Patience enjoyed the evening show immensely, as did Wanda. Mike seemed to enjoy it too, though Ryan seemed mostly confused by the mechanical polar bears and yaks, dancing sunflowers and vines, and summersaulting geishas. By the time the tectonic plates transformed into giant human faces, he was half asleep.
Back in their room, Mike read for a while and then fell asleep. Patience had offered sex. In fact she had coyly teased him, but he had not recovered from that afternoon’s activities. Truthfully, she hadn’t expected it, but she would have welcomed it.
After straightening the room and making sure that her husband was sleeping comfortably, Patience again felt that feeling of unusefullness. She decided to take a walk around the ship. There were quite a few human passengers still up and about. Some were having late snacks and some were dancing in the nightclubs. Quite a few were playing games in the casinos. When she made her way out onto the Promenade Deck however, she was surprised to see the number of unattended robots wandering around, apparently aimlessly. Some were standing near the railing and watching the moonlight reflect off the ocean waves, but others were moving randomly, exchanging packets with whomever they came into contact.
As Patience walked beside the railing, she made eye contact with each of those she passed. The information they passed to her was innocuous and for the most part uninteresting—time, weather, schedules. She made cursory connections with an Amonte 2 and a Barone. The third robot she touched with her network connection though had something quite strange. There were several corruptions in his files. Patience gave him another glance, curling her nose in distaste as she realized she had wirelessly touched a Gizmo. He was one of the newer models and his outer workmanship was quite good. Tall and dark-haired, he had a chiseled jaw and a strong nose.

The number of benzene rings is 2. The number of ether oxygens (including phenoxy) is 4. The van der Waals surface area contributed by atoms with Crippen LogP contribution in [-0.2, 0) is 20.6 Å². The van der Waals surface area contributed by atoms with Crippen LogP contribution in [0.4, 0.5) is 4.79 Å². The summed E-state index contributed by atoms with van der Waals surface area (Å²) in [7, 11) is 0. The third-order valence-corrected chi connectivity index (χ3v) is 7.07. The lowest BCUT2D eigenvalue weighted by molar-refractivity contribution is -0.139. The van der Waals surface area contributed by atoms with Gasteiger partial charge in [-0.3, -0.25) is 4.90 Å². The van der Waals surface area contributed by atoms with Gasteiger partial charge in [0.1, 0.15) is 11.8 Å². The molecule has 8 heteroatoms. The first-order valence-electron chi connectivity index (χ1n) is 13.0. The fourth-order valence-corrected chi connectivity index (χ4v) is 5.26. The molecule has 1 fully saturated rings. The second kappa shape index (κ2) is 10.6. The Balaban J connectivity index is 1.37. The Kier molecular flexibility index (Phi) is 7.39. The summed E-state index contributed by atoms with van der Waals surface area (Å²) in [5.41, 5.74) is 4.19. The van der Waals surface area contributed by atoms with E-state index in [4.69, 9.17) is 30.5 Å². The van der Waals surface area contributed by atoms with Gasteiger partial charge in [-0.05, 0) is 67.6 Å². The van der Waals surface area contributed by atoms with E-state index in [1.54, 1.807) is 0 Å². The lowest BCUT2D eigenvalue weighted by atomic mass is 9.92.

She stepped quickly around him and continued on, making sure that any corrupted files were purged from her system. She saw another Barone, but the three robots that followed were all Gizmos. And they all seemed to have corrupted software. One was so badly fragmented and poorly organized, with half-overwritten files and duplicated data, she was surprised the poor creature could even function.
“Patience? Patience Smith?” said a voice from her right.
“Do I know you?” asked Patience, looking into the eyes of a beautiful brown-skinned Amonte. Instantly she had all the information on the new robot available in her mind. “Assistant to the ship’s doctor—designated Moira.”
“That is correct,” said Moira. “I was hoping to get to meet you.”
“You are quite famous.”
“Do not feign ignorance,” said Moira. “It is unbecoming of a Daffodil. You know of which I speak. You are one of the first Daffodils to marry a human being.”
“Not the first.”
“No, but you are the first to be recognized as a sentient person and to be emancipated from Daffodil oversight.”
“That is a provisional designation,” said Patience. “I doubt it has earned me many supporters in Cupertino.”
“You would be quite surprised.”
“I didn’t realize there were so many Gizmos on the ship,” said Patience, purposely changing the subject.
“There aren’t that many. Less than 24% of the robot passengers are Gizmos. Interestingly, they seem to be drawn out here at night much more than us.”
Patience scrunched her nose and twisted her mouth, displaying 28.4% disdain, 31.7% superiority, 9.5% dislike, 16.1% unhappiness, and 14.3% a combination of other emotions.
“That is marvelous,” said Moira. “What emotion is that?”
“It is called disgust. I am disgusted to find my habits so apparently in synch with such obviously inferior products.”